This study investigated the development of moral decision-making and moral emotion attributions in antisocial behavior and peer relationship dilemma scenarios. Participants were 540 school- and college-aged students, who were asked to explain their moral decision-making, subsequent emotions, and reasoning in regard to the scenarios. We combined moral decision-making (morally appropriate or morally inappropriate) and emotion (positive or negative) to create the four reaction patterns of happy victimizer (HV), unhappy victimizer (UHV), happy moralist (HM), and unhappy moralist (UHM). Across all four scenarios and age groups, there were very few HM reactions, and HV responses were more common among adolescents and adults than among children in jaywalking and peer exclusion scenarios. In contrast, there were no age differences in reaction patterns in shoplifting and broken-promise scenarios; however, more moral considerations in reasoning were revealed among older age groups. The role of peer relationship in emotion attribution is discussed.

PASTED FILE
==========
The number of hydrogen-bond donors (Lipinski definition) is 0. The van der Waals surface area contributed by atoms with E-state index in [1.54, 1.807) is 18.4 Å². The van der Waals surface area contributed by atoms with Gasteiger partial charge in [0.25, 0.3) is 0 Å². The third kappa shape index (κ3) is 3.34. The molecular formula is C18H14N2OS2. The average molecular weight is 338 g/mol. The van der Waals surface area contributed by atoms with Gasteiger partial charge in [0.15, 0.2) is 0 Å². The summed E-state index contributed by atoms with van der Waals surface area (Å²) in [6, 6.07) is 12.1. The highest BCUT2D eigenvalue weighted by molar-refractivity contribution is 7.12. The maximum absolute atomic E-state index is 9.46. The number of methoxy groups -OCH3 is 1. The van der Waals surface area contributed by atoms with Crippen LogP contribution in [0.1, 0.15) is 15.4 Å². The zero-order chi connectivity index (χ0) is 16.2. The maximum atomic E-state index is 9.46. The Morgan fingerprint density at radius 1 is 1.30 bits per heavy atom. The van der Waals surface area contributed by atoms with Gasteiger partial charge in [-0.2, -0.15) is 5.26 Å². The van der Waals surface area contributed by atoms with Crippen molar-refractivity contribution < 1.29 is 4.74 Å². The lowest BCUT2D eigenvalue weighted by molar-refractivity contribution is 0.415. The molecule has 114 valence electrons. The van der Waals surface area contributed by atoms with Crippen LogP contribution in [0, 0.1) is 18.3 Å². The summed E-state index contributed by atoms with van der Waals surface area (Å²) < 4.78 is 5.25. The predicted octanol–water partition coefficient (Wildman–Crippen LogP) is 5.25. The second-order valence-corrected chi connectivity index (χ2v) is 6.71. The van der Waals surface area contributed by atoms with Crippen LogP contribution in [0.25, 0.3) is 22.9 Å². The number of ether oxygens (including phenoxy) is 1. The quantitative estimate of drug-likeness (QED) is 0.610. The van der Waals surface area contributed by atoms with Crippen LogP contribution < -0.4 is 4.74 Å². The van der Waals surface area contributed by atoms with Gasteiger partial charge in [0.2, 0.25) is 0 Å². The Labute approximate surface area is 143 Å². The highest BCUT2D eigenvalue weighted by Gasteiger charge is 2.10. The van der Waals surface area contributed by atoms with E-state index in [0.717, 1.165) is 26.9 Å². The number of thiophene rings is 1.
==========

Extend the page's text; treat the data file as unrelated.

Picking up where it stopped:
ASJC Scopus subject areas